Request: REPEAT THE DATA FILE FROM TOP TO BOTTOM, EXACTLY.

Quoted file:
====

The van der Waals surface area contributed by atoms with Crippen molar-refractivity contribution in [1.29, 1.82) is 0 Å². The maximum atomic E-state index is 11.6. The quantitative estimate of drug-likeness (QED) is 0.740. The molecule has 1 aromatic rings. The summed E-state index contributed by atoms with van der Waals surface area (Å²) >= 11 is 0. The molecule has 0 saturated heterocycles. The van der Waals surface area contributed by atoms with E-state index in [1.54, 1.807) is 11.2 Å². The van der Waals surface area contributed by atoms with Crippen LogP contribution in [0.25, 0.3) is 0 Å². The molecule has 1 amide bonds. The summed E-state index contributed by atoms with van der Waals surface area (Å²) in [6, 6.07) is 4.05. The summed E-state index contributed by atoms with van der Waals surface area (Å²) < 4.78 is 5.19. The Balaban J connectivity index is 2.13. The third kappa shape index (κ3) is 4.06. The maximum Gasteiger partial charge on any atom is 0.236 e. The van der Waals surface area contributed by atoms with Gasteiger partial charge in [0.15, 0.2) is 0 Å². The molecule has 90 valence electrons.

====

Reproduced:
The van der Waals surface area contributed by atoms with Crippen molar-refractivity contribution in [1.29, 1.82) is 0 Å². The maximum atomic E-state index is 11.6. The quantitative estimate of drug-likeness (QED) is 0.740. The molecule has 1 aromatic rings. The summed E-state index contributed by atoms with van der Waals surface area (Å²) >= 11 is 0. The molecule has 0 saturated heterocycles. The van der Waals surface area contributed by atoms with E-state index in [1.54, 1.807) is 11.2 Å². The van der Waals surface area contributed by atoms with Crippen LogP contribution in [0.25, 0.3) is 0 Å². The molecule has 1 amide bonds. The summed E-state index contributed by atoms with van der Waals surface area (Å²) in [6, 6.07) is 4.05. The summed E-state index contributed by atoms with van der Waals surface area (Å²) < 4.78 is 5.19. The Balaban J connectivity index is 2.13. The third kappa shape index (κ3) is 4.06. The maximum Gasteiger partial charge on any atom is 0.236 e. The van der Waals surface area contributed by atoms with Gasteiger partial charge in [0.15, 0.2) is 0 Å². The molecule has 90 valence electrons.